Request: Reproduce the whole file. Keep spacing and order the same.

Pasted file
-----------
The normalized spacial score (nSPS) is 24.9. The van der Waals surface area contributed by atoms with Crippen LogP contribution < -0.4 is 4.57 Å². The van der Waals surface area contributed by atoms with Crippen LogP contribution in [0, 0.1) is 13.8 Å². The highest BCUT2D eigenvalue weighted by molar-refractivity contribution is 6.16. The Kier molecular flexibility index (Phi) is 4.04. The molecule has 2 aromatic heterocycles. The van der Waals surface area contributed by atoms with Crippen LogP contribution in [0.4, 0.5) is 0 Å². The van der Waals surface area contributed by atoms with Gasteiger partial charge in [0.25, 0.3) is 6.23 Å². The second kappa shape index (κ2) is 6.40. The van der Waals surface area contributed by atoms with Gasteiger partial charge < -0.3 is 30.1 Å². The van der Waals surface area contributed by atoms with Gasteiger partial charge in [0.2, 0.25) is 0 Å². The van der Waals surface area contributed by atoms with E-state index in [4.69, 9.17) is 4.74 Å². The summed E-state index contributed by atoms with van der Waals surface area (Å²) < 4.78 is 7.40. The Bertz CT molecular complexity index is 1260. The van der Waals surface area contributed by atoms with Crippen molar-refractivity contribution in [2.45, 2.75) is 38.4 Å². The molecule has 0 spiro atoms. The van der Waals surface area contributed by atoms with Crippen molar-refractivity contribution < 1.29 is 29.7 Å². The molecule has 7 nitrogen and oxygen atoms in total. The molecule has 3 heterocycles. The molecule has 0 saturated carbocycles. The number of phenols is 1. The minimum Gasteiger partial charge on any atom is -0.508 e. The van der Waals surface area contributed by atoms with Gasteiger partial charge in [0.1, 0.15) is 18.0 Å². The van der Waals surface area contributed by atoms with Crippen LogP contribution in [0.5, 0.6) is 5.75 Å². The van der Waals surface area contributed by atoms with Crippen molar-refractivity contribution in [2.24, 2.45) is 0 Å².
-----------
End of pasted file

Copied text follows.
The normalized spacial score (nSPS) is 24.9. The van der Waals surface area contributed by atoms with Crippen LogP contribution < -0.4 is 4.57 Å². The van der Waals surface area contributed by atoms with Crippen LogP contribution in [0, 0.1) is 13.8 Å². The highest BCUT2D eigenvalue weighted by molar-refractivity contribution is 6.16. The Kier molecular flexibility index (Phi) is 4.04. The molecule has 2 aromatic heterocycles. The van der Waals surface area contributed by atoms with Crippen LogP contribution in [0.4, 0.5) is 0 Å². The van der Waals surface area contributed by atoms with Gasteiger partial charge in [0.25, 0.3) is 6.23 Å². The second kappa shape index (κ2) is 6.40. The van der Waals surface area contributed by atoms with Gasteiger partial charge < -0.3 is 30.1 Å². The van der Waals surface area contributed by atoms with Gasteiger partial charge in [0.2, 0.25) is 0 Å². The van der Waals surface area contributed by atoms with E-state index in [4.69, 9.17) is 4.74 Å². The summed E-state index contributed by atoms with van der Waals surface area (Å²) < 4.78 is 7.40. The Bertz CT molecular complexity index is 1260. The van der Waals surface area contributed by atoms with Crippen molar-refractivity contribution in [2.45, 2.75) is 38.4 Å². The molecule has 0 spiro atoms. The van der Waals surface area contributed by atoms with Crippen molar-refractivity contribution < 1.29 is 29.7 Å². The molecule has 7 nitrogen and oxygen atoms in total. The molecule has 3 heterocycles. The molecule has 0 saturated carbocycles. The number of phenols is 1. The minimum Gasteiger partial charge on any atom is -0.508 e. The van der Waals surface area contributed by atoms with Gasteiger partial charge in [0.1, 0.15) is 18.0 Å². The van der Waals surface area contributed by atoms with Crippen LogP contribution in [0.5, 0.6) is 5.75 Å². The van der Waals surface area contributed by atoms with Crippen molar-refractivity contribution in [2.24, 2.45) is 0 Å².